The beginning of the treatment regimen normally begins with a detoxification from marijuana. This is often a painful process that involves withdrawal symptoms from the drug, a clear indication that addiction has been an integral part of the user’s story. Withdrawal symptoms from marijuana may include:
- Irritability and mood swings
- Increased heart rate
- Obsessive thoughts about marijuana
- Impaired coordination
- Loss of appetite
- Depression and anxiety
These symptoms will most likely last several days. While the addict is withdrawing from marijuana, staff members will monitor his or her vital signs, appearance, lucidity, and overall health. As long as the patient is progressing appropriately, the detoxification medicine will slowly decrease over several days, weaning the addict off of counter-indicative drugs. By the end of the detoxification process the marijuana addict will be flushed of toxins and illicit drug traces.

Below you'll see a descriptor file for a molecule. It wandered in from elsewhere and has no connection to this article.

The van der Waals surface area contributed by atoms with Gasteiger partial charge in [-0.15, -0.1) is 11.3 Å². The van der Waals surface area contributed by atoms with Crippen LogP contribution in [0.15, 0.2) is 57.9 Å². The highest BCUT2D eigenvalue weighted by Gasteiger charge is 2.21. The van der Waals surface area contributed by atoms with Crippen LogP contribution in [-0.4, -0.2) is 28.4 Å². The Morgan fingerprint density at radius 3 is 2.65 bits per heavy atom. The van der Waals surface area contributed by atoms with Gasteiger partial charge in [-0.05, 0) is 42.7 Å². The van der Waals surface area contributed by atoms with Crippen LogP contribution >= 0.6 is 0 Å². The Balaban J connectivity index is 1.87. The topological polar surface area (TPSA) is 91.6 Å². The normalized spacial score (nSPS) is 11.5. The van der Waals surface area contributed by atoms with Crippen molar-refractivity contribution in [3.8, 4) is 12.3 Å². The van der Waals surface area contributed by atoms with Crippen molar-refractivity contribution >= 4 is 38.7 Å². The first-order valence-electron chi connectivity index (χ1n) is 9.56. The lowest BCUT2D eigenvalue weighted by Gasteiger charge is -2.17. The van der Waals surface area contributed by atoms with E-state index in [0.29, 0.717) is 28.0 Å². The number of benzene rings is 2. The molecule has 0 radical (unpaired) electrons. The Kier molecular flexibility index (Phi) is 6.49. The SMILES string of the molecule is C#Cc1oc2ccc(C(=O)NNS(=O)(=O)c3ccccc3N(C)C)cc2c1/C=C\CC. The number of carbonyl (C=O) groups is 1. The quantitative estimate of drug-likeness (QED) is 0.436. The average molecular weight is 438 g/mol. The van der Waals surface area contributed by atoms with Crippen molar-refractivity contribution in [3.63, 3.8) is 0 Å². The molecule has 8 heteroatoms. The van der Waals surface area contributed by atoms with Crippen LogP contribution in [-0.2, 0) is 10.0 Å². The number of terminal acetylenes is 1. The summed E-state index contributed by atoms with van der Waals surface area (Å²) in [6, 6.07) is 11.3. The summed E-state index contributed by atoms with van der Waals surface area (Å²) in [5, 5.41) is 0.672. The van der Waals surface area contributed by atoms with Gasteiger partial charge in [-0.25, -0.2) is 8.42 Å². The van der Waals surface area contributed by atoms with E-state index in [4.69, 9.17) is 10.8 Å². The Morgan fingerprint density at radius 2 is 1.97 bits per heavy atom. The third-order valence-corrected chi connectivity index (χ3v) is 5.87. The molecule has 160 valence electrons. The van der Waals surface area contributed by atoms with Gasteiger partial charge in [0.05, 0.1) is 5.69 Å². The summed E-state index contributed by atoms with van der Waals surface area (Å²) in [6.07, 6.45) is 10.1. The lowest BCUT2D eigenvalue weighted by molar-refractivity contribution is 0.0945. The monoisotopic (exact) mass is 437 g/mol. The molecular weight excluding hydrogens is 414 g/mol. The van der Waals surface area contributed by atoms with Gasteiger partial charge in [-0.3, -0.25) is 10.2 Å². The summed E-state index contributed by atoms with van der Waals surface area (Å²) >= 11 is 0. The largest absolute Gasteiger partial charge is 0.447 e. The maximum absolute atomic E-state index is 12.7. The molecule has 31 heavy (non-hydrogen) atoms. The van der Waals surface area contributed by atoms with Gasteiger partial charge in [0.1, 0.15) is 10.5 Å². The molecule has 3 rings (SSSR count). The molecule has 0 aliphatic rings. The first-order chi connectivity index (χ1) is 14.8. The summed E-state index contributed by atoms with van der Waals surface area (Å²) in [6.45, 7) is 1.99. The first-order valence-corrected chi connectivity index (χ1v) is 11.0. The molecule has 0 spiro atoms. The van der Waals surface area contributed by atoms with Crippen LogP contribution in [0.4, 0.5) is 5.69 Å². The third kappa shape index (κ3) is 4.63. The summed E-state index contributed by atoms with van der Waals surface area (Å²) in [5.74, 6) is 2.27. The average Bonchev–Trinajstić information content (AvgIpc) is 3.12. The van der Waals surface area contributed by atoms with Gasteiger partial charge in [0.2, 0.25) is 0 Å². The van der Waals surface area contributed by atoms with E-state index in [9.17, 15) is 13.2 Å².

Fill Up Time With Something Better
Detoxification from marijuana is followed by a series of recovery-based activities. All activities in marijuana treatment are intended to help guide the marijuana addict shift from a lifestyle that was previously focused on drugs to a lifestyle that incorporates healthy alternatives. The time that a heavy drug user has expended seeking out, using, and sitting in the effects of marijuana, now need to be replaced with new, healthy ways to spend time. For example, a marijuana addict who used to spend five days a week at a friend’s house smoking marijuana and playing video games now enters drug rehab. The treatment team pursues the goal of stimulating his brain, imagination, and passions throughout the treatment process so long as his withdrawal symptoms pass via a medically monitored detox. Throughout the 40 days following the detox he rediscovers his inner enthusiasm for playing an instrument, designing paper airplanes, and jogging. Once he leaves treatment, he has a fun plan involving things he can do to fill his time. Consequently, he is not sitting around uncomfortable and bored post-treatment, two red flag feelings indicating a potential relapse.